Scott Walker Wants Boy Scouts to Stick to Policy of Banning Homosexual Troop Leaders

The Wisconsin governor, who earned his Eagle Scout badge, said the organization's previous membership policy "protected children."

Wisconsin Gov. Scott Walker speaks at Red Rock Harley-Davidson on July 14, 2015 in Las Vegas, Nevada. Walker launched his campaign on Monday, joining 14 other Republican candidates for the 2016 presidential race.

Photographer: Ethan Miller

Wisconsin Governor Scott Walker is expressing opposition to a resolution unanimously approved by the executive committee of the Boy Scouts of America this week that would end a ban on gay adult leaders and let local troops set their own policies.

"I'm an Eagle Scout, my kids were in scouts, my mom was a den mother," Walker told reporters Tuesday in Las Vegas. "I think their previous policy was perfectly fine."

The two-term governor, who is trying to woo social conservatives in Iowa and other early nomination voting states, made the comment after his first public event following his presidential campaign announcement Monday in Wisconsin.

Earlier, Walked told a conservative-leaning website that the issue was one of safety. “I have had a lifelong commitment to the Scouts and support the previous membership policy because it protected children and advanced Scout values," he told IJReview.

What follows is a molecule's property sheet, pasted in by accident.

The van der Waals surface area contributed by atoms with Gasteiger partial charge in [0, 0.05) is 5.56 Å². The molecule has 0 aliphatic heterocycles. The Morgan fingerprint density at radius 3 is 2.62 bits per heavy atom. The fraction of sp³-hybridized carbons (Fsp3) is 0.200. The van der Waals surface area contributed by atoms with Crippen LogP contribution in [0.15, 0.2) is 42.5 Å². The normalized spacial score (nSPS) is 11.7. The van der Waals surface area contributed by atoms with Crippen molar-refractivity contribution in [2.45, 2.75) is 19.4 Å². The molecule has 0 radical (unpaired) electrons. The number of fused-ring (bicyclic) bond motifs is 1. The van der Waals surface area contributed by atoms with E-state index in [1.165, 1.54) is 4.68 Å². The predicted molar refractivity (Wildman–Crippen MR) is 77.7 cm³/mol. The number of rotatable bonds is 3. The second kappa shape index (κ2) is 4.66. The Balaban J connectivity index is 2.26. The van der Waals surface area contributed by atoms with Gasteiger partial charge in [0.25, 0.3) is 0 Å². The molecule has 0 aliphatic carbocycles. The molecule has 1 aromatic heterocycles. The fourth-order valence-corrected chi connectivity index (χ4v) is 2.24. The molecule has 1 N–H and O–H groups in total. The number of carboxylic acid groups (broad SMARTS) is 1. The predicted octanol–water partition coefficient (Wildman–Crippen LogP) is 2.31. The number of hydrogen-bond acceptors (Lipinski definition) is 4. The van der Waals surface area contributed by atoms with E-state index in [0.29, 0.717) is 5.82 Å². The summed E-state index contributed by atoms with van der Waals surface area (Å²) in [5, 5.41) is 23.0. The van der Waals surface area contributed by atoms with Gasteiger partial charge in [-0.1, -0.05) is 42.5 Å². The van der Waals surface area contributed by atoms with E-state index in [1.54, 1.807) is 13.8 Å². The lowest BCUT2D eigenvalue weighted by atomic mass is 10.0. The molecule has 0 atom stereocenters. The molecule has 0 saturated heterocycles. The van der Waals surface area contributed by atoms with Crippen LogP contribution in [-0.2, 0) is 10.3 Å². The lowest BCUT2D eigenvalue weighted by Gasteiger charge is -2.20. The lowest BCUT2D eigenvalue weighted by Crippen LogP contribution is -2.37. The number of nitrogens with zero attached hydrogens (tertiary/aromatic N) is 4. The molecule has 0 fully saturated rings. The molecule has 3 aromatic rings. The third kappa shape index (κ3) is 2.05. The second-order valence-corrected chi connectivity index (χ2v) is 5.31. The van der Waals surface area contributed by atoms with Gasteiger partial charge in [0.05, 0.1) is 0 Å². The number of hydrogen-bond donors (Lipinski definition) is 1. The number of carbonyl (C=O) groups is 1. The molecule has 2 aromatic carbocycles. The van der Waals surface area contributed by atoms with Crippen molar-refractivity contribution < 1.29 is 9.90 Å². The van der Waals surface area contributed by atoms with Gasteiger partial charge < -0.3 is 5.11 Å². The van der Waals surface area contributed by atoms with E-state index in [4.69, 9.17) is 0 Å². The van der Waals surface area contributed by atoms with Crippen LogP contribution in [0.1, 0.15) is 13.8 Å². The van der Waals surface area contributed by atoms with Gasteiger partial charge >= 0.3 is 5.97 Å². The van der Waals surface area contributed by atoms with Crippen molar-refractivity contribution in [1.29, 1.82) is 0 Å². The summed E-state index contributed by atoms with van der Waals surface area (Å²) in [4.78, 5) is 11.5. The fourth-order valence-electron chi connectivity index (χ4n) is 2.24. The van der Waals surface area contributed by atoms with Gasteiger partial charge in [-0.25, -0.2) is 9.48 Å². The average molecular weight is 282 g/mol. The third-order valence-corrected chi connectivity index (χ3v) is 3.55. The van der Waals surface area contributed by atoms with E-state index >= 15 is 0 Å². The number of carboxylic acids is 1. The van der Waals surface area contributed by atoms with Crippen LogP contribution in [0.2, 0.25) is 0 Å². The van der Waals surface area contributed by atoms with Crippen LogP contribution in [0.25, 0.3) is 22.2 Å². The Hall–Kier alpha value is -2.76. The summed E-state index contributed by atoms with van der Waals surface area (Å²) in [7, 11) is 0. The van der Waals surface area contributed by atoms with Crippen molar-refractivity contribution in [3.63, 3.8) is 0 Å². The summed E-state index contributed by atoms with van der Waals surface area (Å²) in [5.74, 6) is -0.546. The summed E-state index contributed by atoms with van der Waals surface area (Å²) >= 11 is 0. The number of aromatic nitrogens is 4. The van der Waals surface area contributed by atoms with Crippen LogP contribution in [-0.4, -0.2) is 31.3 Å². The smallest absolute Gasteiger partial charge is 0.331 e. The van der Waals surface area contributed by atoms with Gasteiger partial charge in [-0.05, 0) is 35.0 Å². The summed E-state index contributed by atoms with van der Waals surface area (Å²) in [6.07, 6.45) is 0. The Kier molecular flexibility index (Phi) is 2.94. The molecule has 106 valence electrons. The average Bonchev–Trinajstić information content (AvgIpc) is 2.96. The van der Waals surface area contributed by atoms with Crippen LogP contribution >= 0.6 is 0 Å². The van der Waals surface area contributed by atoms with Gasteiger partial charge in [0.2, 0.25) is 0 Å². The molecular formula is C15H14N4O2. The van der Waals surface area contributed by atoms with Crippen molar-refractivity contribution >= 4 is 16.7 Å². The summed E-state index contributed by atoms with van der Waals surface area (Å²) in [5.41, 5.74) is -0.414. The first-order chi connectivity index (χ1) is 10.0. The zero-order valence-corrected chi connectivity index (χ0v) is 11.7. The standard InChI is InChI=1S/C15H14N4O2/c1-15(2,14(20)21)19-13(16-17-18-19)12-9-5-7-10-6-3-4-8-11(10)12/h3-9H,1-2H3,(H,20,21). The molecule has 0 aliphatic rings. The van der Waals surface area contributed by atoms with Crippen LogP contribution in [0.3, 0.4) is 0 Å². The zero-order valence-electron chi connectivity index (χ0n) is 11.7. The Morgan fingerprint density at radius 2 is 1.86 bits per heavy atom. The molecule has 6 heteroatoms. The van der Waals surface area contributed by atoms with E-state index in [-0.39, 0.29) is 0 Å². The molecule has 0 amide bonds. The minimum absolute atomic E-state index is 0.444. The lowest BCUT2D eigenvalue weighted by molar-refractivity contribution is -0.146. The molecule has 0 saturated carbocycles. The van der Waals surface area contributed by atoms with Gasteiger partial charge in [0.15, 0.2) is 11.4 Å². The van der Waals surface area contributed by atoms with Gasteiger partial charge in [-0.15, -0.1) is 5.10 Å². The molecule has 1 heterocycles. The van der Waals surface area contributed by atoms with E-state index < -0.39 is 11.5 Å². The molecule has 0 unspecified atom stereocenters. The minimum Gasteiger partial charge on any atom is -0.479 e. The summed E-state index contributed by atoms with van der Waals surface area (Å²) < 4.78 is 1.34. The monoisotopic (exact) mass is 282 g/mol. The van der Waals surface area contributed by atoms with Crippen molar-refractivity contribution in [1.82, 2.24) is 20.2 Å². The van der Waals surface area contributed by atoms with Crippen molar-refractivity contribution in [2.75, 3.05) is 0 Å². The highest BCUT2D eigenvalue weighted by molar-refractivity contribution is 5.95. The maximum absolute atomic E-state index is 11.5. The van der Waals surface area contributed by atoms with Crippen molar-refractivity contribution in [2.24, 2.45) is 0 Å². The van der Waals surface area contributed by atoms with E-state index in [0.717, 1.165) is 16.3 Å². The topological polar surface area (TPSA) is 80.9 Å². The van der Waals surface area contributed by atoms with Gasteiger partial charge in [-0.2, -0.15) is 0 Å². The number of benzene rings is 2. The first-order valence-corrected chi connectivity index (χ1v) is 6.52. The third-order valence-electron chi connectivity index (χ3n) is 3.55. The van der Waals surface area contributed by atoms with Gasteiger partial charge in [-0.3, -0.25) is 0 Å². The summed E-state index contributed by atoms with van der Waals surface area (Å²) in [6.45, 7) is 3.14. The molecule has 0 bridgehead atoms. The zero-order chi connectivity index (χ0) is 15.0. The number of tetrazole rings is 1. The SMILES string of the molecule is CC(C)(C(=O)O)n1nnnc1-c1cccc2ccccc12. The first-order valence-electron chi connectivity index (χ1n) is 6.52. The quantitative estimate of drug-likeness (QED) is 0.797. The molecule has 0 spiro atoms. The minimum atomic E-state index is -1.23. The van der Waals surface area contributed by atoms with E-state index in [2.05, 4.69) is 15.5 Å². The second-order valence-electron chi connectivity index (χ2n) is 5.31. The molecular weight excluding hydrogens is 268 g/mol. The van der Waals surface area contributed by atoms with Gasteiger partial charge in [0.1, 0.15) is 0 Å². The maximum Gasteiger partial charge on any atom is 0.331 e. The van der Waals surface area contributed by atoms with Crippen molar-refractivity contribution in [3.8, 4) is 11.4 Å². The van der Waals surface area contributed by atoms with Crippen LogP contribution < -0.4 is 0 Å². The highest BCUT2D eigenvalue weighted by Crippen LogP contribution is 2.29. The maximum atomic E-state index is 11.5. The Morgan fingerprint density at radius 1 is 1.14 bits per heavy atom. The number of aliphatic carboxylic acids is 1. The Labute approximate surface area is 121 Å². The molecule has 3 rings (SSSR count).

The gay rights group the Human Rights Campaign fired off a press release Tuesday slamming Walker's statements.

“Scott Walker's suggestion that the Boy Scouts of America's current discriminatory policy somehow 'protects' children from gay adults is offensive, outrageous, and absolutely unacceptable," Chad Griffin, president of the Human Rights Campaign, said in the release. "His comments imply that we represent a threat to the safety and well-being of young people. For a sitting governor and presidential candidate to make such a disgraceful claim is unconscionable. If Scott Walker is trying to get his merit badge in being shamefully irresponsible, he just earned it with flying colors."

AshLee Strong, a Walker spokeswoman, defended the governor's position. 

"The previous policy protected Scouts from the rancorous political debate over policy issues and culture wars," Strong said in an e-mailed statement. "Scouts should not be used as a political football on issues that can often be heated and divisive."

In 2013, the national Boy Scout organization decided to allow openly gay members, although not gay adults as leaders.